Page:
As fire deaths are on the rise in Alaska, so are the efforts to prevent them, according to a report released by the Division of Fire and Life Safety.

On Tuesday, the division released those statistics for 2017. The information was gathered from 170 participating fire departments throughout the state. 

According to the data, there were 19 deaths last year, which is up 6 percent. Six of those 19 were children younger than 10.

Last fall, five young girls were killed from smoke inhalation during a fire that happened in the Butte. Investigators ruled that fire accidental and said cooking was the cause.

According to the division, every eight minutes an Alaska fire department responded to a call. Every 11 hours was a call about a residential fire and every two hours, they responded to a false call.

Attended fires were up 16 percent, the report said, but grass brush and wildland incidents down seven of every 10 structure fires were residential. Property loss was listed at over $95 million.

According to the report, juveniles were responsible for nearly a quarter of all fires intentionally set last year.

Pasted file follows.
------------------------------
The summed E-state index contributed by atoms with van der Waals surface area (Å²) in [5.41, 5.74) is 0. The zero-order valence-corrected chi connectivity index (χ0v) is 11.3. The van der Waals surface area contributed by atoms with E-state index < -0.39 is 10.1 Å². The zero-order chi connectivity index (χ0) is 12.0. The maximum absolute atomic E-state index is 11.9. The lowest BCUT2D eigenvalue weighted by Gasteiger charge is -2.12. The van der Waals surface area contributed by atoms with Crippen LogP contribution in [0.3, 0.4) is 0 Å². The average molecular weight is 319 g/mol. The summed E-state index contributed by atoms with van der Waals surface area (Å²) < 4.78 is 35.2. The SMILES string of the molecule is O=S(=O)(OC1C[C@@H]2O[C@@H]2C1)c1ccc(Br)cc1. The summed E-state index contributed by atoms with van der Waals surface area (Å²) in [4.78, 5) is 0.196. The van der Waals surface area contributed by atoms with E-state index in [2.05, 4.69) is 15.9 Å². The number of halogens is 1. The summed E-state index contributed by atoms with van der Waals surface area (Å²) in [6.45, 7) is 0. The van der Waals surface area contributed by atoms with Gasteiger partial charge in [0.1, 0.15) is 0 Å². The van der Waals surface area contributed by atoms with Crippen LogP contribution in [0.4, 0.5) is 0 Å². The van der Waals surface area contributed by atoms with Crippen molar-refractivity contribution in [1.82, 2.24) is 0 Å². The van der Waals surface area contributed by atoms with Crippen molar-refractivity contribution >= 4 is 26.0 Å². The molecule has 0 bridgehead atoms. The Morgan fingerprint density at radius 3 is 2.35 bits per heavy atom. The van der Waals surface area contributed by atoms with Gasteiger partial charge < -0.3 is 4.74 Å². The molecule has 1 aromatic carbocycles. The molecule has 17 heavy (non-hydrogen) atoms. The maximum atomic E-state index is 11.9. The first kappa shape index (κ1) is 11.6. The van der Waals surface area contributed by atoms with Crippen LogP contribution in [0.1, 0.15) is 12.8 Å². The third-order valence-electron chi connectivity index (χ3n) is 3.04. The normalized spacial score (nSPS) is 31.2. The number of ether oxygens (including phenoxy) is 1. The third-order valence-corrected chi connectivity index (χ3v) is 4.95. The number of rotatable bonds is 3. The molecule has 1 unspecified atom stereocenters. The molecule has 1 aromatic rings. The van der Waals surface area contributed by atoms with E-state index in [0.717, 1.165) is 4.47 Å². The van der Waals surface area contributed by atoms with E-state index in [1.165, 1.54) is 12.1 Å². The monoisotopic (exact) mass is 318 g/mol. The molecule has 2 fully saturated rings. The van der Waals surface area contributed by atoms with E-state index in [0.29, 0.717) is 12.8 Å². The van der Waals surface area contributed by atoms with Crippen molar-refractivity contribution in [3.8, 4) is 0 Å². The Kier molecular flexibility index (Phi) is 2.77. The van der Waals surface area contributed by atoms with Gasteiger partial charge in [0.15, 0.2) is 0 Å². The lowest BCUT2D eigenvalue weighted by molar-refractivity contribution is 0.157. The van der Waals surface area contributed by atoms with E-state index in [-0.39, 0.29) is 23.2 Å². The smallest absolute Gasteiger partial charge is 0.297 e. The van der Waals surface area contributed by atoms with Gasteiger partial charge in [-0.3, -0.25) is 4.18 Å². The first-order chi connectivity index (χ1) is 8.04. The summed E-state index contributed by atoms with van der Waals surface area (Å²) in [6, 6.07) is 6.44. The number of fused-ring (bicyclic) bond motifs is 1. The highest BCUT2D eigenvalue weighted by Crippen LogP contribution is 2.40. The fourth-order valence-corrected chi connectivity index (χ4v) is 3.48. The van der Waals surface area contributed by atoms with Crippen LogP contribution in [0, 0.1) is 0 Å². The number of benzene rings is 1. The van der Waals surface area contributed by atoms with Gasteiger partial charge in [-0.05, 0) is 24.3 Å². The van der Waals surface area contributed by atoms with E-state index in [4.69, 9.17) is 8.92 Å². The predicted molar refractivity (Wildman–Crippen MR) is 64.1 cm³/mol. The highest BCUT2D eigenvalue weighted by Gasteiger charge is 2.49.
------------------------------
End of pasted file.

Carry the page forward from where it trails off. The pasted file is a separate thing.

The division says more education is needed to be done on the risks matches, lighters and other open flames pose to families.

"We are watching statistics closely on fire deaths and injuries because the lives of Alaskans matter," said David Tyler, Alaska Fire Marshal. "What we are seeing are deaths and injuries that are preventable and the trends give us important clues to how we can make Alaska safer."

The division says the best way to prevent a fire is making sure your building is safe with working smoke detectors and a thorough plan.

"Plan reviews are necessary for any construction, repair, remodel, addition, or change of occupancy in any commercial structure in order to ensure safety and compliance with state law," the report said.

There were no firefighter deaths, however, there were 47 reported injuries -- 50 percent of them were sprains and strains; another 27 percent were from smoke inhalation, according to the report. 

To read the full report, click here

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